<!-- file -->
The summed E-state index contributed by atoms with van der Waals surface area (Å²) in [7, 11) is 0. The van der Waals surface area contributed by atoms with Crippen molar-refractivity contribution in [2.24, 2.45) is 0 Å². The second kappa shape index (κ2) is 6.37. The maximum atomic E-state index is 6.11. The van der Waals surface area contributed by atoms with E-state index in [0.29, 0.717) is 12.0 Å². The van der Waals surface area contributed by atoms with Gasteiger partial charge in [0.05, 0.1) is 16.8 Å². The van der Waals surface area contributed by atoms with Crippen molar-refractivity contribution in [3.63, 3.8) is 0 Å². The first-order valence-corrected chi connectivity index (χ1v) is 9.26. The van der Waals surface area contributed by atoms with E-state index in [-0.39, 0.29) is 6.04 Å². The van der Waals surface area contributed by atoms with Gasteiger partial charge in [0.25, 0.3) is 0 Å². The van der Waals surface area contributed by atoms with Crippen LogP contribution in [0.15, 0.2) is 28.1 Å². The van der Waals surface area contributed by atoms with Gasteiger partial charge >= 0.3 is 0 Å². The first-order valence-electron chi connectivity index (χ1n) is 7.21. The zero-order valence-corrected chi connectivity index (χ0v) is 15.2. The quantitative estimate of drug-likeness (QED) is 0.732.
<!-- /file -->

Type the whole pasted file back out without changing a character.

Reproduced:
The summed E-state index contributed by atoms with van der Waals surface area (Å²) in [7, 11) is 0. The van der Waals surface area contributed by atoms with Crippen molar-refractivity contribution in [2.24, 2.45) is 0 Å². The second kappa shape index (κ2) is 6.37. The maximum atomic E-state index is 6.11. The van der Waals surface area contributed by atoms with E-state index in [0.29, 0.717) is 12.0 Å². The van der Waals surface area contributed by atoms with Gasteiger partial charge in [0.05, 0.1) is 16.8 Å². The van der Waals surface area contributed by atoms with Crippen molar-refractivity contribution in [3.63, 3.8) is 0 Å². The first-order valence-corrected chi connectivity index (χ1v) is 9.26. The van der Waals surface area contributed by atoms with E-state index in [-0.39, 0.29) is 6.04 Å². The van der Waals surface area contributed by atoms with Gasteiger partial charge in [0.25, 0.3) is 0 Å². The van der Waals surface area contributed by atoms with Crippen LogP contribution in [0.15, 0.2) is 28.1 Å². The van der Waals surface area contributed by atoms with Gasteiger partial charge >= 0.3 is 0 Å². The first-order valence-electron chi connectivity index (χ1n) is 7.21. The zero-order valence-corrected chi connectivity index (χ0v) is 15.2. The quantitative estimate of drug-likeness (QED) is 0.732.